How do you select the “Viewpoint’’ pieces? Do you seek out the authors, or do they submit the piece?
— George Gibson, Squire Canyon
A: It works both ways. Often local individuals with expertise in a specific topic will ask if they can submit a viewpoint; usually these are keyed to current events, such as a city administrator writing about the impact of state budget cutbacks. But we also solicit Viewpoints from local experts on specific issues. During the recent holiday season, for example, we asked leaders in government, the economy, the environment, social services and education to address the challenges and opportunities that our county faces in 2010. Q: Is there a reason we have to look at Bill O’Reilly’s face each and every Saturday morning? For over half your readers, I suggest, this is a very negative intrusion into their weekend. Why not put old Bill on a different day at least, and put someone who is more generally palatable on Saturday. You spoil my digestion on a regular basis. P.S. Getting rid of him would be even better.
— Robert Dickinson, San Luis Obispo
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A: We are in the final stages of evaluating our lineup of columnists on the Editorial and Voices pages in light of Ellen Goodman’s retirement. We want to thank those readers who offered suggestions. We plan to announce our new schedule within a few weeks.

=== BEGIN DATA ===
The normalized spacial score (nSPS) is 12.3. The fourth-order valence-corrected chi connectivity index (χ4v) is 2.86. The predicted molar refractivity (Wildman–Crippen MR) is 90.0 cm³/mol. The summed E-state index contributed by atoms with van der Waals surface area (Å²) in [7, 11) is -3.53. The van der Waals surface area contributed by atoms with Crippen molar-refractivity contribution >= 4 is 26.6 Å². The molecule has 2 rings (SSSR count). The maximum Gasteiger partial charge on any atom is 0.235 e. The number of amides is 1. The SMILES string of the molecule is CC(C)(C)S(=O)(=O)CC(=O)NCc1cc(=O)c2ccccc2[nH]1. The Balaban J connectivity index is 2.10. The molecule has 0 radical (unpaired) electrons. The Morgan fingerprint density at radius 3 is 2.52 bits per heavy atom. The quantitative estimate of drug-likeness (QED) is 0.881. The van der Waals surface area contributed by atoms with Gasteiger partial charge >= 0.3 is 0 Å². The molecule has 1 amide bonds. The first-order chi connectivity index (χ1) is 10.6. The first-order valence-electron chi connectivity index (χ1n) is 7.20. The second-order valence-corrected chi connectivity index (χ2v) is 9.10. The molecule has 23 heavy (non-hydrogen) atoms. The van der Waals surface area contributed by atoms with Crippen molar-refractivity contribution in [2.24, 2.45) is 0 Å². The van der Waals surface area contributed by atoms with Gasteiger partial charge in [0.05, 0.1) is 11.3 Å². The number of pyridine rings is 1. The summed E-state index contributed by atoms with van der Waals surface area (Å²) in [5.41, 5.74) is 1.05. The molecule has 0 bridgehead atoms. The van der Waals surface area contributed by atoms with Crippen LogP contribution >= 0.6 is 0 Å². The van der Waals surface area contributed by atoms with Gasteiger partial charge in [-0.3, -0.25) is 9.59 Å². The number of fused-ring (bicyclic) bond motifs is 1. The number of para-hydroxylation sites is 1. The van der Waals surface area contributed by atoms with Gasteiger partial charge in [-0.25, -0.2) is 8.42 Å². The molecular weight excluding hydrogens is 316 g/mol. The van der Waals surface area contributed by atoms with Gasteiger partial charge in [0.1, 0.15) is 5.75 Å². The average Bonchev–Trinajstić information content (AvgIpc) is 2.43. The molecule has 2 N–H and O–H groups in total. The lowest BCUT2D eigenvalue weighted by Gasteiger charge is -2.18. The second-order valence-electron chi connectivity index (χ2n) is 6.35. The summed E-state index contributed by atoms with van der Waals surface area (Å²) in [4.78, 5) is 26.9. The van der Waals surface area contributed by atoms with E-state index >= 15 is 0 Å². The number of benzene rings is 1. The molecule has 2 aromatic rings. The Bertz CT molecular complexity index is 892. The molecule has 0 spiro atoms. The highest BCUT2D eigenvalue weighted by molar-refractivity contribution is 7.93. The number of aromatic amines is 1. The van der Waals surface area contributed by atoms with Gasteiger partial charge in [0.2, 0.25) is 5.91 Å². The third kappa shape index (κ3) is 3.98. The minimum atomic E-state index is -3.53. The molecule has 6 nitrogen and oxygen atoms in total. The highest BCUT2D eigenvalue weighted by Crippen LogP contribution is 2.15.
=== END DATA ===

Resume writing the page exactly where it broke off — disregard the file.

Q: What is your news cycle?
— A local city official
A: We staff the newsroom on weekdays from 6:30 a.m. to around midnight and on weekends from late morning to midnight — to post breaking news on www.sanluisobispo.com nearly around the clock and to publish our print edition.
Our online producer is typically the first person to arrive Monday through Friday, writing stories for our Web site that developed overnight such as accidents and crime reports. Staff reporters, photographers and editors continue to post breaking news during the day and produce more complete coverage for the next day’s Tribune. Copy editors and page designers arrive in the early afternoon to select wire stories, edit stories and lay out pages.
The last news staffer to leave is usually a copy editor, who does a press check — reviewing the first Tribune coming off the press at midnight to look for any major errors that would require immediate correction. It is exceedingly rare for us to stop the presses, but we do occasionally shift in a new page plate to correct an error or publish significant breaking news.
Do you have a question about our news decisions or news operation? Please write to me c/o The Tribune, P.O. Box 112, San Luis Obispo, CA, 93406-0112, or e-mail me at email@example.com.
Sandra Duerr is the executive editor of The Tribune.